Lincoln Calling Animation StoryboardNow that Lincoln Calling 2018 has come to a close, we wanted to share with you our storyboarding process. If you haven’t yet, be sure to check out the portfolio page for this piece. This was a really fun project to work on – the 12 year old inside of me started screaming when I found out that I got to design spaceships for a week straight.

The first step in our animation process is to create a storyboard. This acts almost like a map for the entire production phase and is critical to creating a successful animation. I’m a very private sketcher, so publicly posting things like this is a little raw for me. My storyboards are fast and loose and lack a lot of precision. The idea is to get a visualization of the scene rather than flesh out every minute detail. The details come later.

After the storyboards are created, they get sent to the client for approval and then are scanned into Illustrator. Once inside illustrator, they serve as a locked reference layer and used as the foundation for the illustrations. I’m a pretty visual guy, so I won’t do much narrating on the individual scenes and you can analyze them for yourself. If you have any questions about our creative process or what my terrible handwriting says, feel free to leave a comment down below.

Without further ado:

Scene Storyboards & Animation Stills

I went ahead and put the storyboards on the left and then added a still from the animation file so you can see the end result. If there’s interest, I might upload some screenshots of the Illustrator files.

Lincoln Calling Animation Storyboard
Lincoln Calling Animation Storyboard
Lincoln Calling Animation Storyboard
Lincoln Calling Animation Storyboard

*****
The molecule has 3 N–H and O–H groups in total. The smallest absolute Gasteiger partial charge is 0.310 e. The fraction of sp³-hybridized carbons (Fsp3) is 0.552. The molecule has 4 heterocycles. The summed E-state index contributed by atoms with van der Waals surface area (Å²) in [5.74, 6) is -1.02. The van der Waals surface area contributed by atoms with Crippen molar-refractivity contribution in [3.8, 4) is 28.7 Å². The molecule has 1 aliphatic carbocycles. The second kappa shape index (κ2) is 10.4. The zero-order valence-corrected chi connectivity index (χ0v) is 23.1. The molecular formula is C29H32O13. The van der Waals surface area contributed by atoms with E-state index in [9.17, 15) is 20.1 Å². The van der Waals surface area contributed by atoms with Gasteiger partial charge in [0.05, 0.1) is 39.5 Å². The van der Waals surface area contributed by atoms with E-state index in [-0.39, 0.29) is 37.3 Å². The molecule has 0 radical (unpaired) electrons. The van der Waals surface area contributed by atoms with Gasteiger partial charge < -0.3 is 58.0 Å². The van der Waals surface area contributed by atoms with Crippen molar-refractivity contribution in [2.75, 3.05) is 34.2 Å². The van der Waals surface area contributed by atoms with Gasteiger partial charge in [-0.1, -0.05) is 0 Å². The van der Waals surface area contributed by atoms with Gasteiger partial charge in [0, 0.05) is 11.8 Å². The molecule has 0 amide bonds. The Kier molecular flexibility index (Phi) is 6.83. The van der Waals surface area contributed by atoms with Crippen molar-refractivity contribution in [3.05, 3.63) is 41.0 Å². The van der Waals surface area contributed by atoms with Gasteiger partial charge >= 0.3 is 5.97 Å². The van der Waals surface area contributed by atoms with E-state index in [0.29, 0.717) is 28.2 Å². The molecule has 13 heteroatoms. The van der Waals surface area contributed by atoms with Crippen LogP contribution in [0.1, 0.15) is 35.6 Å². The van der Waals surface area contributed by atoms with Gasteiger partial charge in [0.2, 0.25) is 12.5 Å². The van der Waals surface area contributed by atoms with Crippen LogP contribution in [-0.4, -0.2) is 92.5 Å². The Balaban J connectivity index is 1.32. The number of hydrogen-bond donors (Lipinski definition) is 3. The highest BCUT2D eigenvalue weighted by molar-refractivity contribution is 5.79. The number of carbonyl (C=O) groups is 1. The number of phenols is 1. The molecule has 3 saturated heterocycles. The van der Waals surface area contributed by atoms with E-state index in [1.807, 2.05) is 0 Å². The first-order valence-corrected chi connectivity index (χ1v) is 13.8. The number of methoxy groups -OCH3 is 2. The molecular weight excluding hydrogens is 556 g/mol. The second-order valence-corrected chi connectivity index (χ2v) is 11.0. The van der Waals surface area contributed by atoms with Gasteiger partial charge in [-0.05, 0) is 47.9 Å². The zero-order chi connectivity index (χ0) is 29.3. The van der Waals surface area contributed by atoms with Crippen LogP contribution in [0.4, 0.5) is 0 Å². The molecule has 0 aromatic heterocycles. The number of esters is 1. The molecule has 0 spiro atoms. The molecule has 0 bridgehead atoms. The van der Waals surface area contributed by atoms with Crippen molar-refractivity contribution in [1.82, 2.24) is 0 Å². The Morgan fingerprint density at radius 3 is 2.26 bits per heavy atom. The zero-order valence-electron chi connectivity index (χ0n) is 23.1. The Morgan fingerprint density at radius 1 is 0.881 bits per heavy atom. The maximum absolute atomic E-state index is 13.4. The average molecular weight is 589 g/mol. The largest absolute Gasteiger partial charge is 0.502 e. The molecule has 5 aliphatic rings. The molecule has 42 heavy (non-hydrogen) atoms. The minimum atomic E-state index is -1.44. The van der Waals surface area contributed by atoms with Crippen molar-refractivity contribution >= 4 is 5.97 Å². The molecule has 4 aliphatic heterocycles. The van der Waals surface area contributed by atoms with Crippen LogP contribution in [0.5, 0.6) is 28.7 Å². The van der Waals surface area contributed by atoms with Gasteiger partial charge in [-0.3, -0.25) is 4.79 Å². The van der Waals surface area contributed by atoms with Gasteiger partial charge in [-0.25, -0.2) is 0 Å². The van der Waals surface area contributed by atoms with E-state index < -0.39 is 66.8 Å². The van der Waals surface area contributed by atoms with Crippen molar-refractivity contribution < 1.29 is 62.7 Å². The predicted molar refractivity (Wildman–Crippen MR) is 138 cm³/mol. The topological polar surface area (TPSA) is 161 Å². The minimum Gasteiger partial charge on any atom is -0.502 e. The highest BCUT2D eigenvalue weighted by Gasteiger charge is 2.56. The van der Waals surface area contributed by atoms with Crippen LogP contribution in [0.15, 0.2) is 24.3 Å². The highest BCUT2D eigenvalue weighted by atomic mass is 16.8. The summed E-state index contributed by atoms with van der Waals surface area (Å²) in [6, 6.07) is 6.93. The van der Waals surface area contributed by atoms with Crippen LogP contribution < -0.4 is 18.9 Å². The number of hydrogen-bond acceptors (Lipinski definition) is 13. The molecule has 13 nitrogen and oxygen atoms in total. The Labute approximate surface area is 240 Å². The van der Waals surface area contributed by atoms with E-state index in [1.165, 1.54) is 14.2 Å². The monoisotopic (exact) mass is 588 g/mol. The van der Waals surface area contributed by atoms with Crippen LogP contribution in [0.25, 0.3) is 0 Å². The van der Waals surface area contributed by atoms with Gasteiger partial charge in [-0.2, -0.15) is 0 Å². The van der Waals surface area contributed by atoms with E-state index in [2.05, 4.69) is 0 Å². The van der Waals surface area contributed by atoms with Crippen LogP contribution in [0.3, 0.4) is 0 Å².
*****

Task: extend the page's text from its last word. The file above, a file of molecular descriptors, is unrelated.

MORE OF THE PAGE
Lincoln Calling Animation Storyboard
Lincoln Calling Animation Storyboard
Lincoln Calling Animation Storyboard
Lincoln Calling Animation Storyboard
Lincoln Calling Animation Storyboard
Lincoln Calling Animation Storyboard
Lincoln Calling Animation Storyboard
Lincoln Calling Animation Storyboard
Lincoln Calling Animation Storyboard
Lincoln Calling Animation Storyboard
Lincoln Calling Animation Storyboard
Lincoln Calling Animation Storyboard
Lincoln Calling Animation Storyboard
Lincoln Calling Animation Storyboards
Lincoln Calling Animation Storyboard
Lincoln Calling Animation Storyboards
Lincoln Calling Animation Storyboard
Lincoln Calling Animation Storyboard
Lincoln Calling Animation Storyboard
Lincoln Calling Animation Storyboard
Lincoln Calling Animation Storyboard
Lincoln Calling Animation Storyboard
Lincoln Calling Animation Storyboard
Lincoln Calling Animation Storyboard
Lincoln Calling Animation Storyboard
Lincoln Calling Animation Storyboard
Lincoln Calling Animation Storyboard

Reference Drawings

These are extra drawings that we used to provide further context. In some cases, they were drawn before the actual storyboard and was a way to problem solve towards the layout of the scenes.

Lincoln Calling Animation Storyboard
Lincoln Calling Animation Storyboard
Lincoln Calling Animation Storyboard
Lincoln Calling Animation Storyboard
Lincoln Calling Animation Storyboard
Lincoln Calling Animation Storyboard
Lincoln Calling Animation Storyboard
Lincoln Calling Animation Storyboard

Conclusion

So yeah, this is what we do for every animation and motion design piece. Sometimes we use a smaller four-shot template if the scenes are less complex, but this is the general idea. The sketches aren’t the prettiest or the tidiest, but I think it’s kind of neat seeing them all accumulated together. Also, be sure to hit up Lincoln Calling on Instagram and support them by checking out their website.